The Louisiana Civil Code defines fraud as "a misrepresentation or a suppression of the truth made with the intention either to obtain an unjust advantage for one party or to cause a loss or inconvenience to the other. Fraud may also result from silence or inaction." LA.CIV.CODE art. 1953


Although the district court's minute entry in favor of Glieberman refers to oral reasons given at trial, the district court's memorandum ruling and order of November 22, 1996, denying the plaintiffs' motions for a new trial and to amend the judgment or the court's findings provide additional insight with respect to the district court's earlier conclusion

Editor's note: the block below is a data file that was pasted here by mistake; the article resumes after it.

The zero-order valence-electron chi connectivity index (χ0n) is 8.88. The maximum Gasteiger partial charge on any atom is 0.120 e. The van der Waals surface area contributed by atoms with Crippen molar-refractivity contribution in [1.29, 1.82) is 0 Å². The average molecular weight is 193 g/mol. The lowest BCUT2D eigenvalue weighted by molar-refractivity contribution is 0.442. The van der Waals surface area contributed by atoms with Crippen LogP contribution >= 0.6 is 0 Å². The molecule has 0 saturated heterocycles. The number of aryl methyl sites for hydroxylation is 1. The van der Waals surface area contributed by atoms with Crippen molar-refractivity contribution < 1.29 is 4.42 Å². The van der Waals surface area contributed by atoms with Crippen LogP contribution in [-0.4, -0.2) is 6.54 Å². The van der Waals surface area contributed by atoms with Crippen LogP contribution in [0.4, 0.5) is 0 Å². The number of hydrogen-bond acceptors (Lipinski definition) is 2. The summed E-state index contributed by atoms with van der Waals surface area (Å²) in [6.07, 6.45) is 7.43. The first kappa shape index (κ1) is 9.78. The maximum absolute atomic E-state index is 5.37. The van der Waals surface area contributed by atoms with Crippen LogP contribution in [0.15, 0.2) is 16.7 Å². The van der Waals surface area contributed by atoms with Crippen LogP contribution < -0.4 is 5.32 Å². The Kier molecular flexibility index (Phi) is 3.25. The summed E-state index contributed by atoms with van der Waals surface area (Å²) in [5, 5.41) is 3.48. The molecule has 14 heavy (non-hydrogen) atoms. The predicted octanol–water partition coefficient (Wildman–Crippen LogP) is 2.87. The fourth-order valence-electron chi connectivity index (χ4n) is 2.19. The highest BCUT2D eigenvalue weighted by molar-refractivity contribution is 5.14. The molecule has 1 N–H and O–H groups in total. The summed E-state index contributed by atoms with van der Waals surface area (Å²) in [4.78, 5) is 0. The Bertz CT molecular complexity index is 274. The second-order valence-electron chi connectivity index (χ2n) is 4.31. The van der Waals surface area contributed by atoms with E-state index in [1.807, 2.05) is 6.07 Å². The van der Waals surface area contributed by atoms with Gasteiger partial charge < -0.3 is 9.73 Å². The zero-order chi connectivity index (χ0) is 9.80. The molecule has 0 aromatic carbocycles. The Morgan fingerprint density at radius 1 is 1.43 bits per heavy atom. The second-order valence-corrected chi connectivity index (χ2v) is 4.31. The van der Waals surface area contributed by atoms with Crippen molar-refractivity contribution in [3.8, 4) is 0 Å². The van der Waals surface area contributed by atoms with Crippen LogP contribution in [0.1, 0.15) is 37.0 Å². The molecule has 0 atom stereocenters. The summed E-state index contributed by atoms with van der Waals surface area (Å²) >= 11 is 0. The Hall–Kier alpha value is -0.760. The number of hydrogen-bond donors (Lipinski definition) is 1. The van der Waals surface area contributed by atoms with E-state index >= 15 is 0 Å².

We note that one commentator, Professor Glenn Morris of the Paul M. Hebert Law Center at Louisiana State University, has argued that Louisiana courts realize that in reality solely-owned corporations are almost always operated as instrumentalities or alter egos of their owners. Morris, supra, at 280-81. See also Lopez, 631 So.2d at 685 ("Even if all the 'corporate formalities' are followed, they will not separate the personality of the corporation from complete dominance by the principal shareholder."). In support of this assertion, Professor Morris explains that the Louisiana jurisprudence has not "imposed personal liability on a corporate shareholder strictly on 'alter ego or instrumentality' grounds, where some form of misrepresentation, financial impropriety or inequity was not also present." Morris, supra, at 280-81. See, e.g., LeBlanc, 421 So.2d at 989 (veil piercing required to prevent injustice when representations and dealings of the sole shareholder "almost amount[ed] to an attempt to defraud"). The plaintiffs in the instant case do not appear to disagree; in fact, they themselves argue that a showing of inequity resulting from the disregard of the corporate formalities is required to prevent shareholders who are "merely lax, casual, or sloppy, from being penalized."